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Thoughts on Orioles' coaching staff and another week of awards

The Orioles will officially complete their coaching staff early this week by announcing the hire of Braves special assistant Dom Chiti as the club’s new bullpen coach.

With the hiring of Chiti and new pitching coach Dave Wallace, who was Braves minor league pitching coordinator the past four seasons, the Orioles have to be pleased how their coaching search panned out. They signed two well-respected, experienced coaches.

Braves general manager Frank Wren, who within two weeks lost two of his most trusted assistants, is probably less pleased.

Chiti has worked across so many levels – coaching, scouting, player development, Latin American operations – that he brings vast and valuable experience to the Orioles' staff. And don’t expect him to be a bullpen coach who simply picks up the phone and gets relievers up. He will work closely with Showalter and Wallace in developing the Orioles’ pitching.

Wallace and Chiti are two coaches who might not have left their high-level jobs within the Braves organization two years ago to come to Baltimore. But now that the Orioles have emerged as contenders in the AL East, joining the Orioles staff is much more popular than it once was.

Just like on-field success leads to being able to bring in good players, it does the same with coaches.

I wouldn’t be surprised if the Orioles actually tried to get Wallace and Chiti a few years ago but couldn’t. And even now, Orioles ownership likely had to pony up a little extra money to induce the two to leave good jobs within the Braves organization and join the Orioles' uniformed staff.

There won’t really be any transition process for Wallace and Chiti. They worked closely together to help develop some of the Braves’ young pitchers over the past two years.

Coaches don’t get much attention unless they make a mistake, but if the Orioles' pitchers make significant strides next season – and they need to in order to sustain success – the club’s addition of Wallace and Chiti will receive high marks.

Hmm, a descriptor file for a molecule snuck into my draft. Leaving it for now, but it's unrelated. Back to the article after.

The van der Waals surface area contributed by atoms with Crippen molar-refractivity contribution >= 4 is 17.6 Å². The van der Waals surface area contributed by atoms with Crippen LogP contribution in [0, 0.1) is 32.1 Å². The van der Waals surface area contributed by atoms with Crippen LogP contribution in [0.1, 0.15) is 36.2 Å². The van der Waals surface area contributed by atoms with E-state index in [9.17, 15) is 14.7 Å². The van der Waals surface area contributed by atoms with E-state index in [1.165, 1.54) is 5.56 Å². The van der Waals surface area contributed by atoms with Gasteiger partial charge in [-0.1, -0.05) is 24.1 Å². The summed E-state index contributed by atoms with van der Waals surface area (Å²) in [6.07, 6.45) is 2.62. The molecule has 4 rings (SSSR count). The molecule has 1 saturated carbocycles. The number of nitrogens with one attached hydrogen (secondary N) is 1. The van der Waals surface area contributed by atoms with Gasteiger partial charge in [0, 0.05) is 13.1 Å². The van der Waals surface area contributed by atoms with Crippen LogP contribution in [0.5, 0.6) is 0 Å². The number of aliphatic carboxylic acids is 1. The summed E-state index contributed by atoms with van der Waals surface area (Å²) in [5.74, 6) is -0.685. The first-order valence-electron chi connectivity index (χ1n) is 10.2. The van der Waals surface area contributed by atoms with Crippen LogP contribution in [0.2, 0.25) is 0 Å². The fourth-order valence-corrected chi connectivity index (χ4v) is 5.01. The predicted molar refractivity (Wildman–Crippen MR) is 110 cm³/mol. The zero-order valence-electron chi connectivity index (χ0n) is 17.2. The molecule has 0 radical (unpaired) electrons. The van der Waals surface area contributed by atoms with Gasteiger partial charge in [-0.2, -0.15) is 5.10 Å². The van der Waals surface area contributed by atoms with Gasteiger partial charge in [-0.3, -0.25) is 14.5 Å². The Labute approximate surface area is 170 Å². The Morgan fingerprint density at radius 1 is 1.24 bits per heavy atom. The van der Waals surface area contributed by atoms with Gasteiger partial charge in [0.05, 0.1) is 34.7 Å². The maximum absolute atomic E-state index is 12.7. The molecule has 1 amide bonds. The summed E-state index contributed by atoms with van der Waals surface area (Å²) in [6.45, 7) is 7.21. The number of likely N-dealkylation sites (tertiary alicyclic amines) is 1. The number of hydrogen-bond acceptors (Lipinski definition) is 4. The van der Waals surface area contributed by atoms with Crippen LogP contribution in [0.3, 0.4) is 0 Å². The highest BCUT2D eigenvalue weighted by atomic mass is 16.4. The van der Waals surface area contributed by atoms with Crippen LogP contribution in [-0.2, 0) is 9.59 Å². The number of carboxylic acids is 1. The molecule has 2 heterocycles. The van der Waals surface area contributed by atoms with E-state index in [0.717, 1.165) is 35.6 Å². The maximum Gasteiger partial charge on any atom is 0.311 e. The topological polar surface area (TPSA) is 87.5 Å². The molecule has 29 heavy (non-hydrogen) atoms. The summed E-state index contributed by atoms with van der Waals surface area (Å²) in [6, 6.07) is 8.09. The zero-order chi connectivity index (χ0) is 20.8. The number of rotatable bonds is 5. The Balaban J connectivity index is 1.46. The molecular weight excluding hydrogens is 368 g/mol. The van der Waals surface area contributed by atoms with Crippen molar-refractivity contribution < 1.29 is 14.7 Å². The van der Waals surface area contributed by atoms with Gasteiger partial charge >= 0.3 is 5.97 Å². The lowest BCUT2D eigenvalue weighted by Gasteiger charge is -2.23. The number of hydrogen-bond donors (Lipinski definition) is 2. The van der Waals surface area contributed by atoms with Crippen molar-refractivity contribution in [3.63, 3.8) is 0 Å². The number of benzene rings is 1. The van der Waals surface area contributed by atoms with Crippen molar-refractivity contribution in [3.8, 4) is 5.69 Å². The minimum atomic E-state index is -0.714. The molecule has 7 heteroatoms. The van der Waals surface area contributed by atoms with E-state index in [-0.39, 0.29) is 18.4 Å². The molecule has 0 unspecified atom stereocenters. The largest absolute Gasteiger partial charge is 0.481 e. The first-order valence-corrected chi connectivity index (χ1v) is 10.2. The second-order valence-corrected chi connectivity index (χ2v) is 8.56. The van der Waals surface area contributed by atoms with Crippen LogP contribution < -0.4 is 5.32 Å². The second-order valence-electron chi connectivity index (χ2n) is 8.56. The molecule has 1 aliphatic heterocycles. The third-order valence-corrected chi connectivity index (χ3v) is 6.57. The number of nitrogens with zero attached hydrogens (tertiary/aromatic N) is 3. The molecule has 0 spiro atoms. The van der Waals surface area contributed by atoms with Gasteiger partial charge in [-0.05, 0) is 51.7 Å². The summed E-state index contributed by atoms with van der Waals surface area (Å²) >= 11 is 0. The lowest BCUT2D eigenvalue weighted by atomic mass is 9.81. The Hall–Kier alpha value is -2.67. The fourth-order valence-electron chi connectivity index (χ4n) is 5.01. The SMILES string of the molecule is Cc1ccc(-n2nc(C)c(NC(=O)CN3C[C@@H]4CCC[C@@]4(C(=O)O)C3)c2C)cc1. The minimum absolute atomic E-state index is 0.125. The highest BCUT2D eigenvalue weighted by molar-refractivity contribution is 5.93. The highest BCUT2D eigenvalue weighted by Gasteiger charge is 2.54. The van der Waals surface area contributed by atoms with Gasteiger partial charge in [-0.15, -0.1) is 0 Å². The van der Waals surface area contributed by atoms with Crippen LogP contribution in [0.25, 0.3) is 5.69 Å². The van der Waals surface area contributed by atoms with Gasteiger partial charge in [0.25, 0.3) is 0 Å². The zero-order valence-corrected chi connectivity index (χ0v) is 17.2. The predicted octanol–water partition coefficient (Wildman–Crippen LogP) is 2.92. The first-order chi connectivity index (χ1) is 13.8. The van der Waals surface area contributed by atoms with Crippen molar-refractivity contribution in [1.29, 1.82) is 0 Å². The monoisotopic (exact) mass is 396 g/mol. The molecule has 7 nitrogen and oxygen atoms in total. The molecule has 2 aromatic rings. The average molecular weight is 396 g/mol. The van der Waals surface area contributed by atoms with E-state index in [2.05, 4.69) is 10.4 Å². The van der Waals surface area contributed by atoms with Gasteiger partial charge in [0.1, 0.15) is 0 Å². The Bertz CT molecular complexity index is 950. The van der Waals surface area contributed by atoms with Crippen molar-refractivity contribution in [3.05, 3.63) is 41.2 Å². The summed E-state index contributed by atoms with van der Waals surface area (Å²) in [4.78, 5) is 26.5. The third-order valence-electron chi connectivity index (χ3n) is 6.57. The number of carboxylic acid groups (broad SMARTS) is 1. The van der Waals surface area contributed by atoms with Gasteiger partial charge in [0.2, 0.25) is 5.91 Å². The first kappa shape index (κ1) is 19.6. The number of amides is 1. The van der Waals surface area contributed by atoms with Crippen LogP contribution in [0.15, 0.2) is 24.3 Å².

I’ve heard that Wallace has already hit the ground running, reaching out to 20-some pitchers in the organization. He appears to be a coach who values deep relationships with his players. In fact, the one thing that made coming to the Orioles difficult was leaving the young pitchers he formed a bond with over the years in the Atlanta system.

The unfortunate part of it all is that it left bullpen-turned-pitching coach Bill Castro off the field staff. Castro did a good job filling in at pitching coach when Rick Adair went on a personal leave of absence in August. He’s a well-respected baseball man, and the Orioles will try to keep him in the fold.

It also looks like Scott McGregor will remain the Orioles’ pitching rehab coordinator based in Sarasota. He’s still under contract until the end of the calendar year.

The annual BBWAA award announcements will begin today with the Rookie of the Year honors. I don’t think there will be much suspense there. Tampa Bay outfielder Wil Myers and Miami pitcher Jose Fernandez are good bets to win.

On Thursday, the MVP awards will get announced and Orioles first baseman Chris Davis is a finalist. Few people outside the 410 area code believe Davis can beat Tigers third baseman Miguel Cabrera. And you could probably argue the true meaning of what makes a player truly the “Most Valuable” all day long, but at the end of the day, Davis’ remarkable, history-making season probably doesn’t mount up against the best hitter in the game in the eyes of the BBWAA voters.

After Thursday, I believe all the postseason awards will be handed out ... finally.  

Copyright © 2014, The Baltimore Sun
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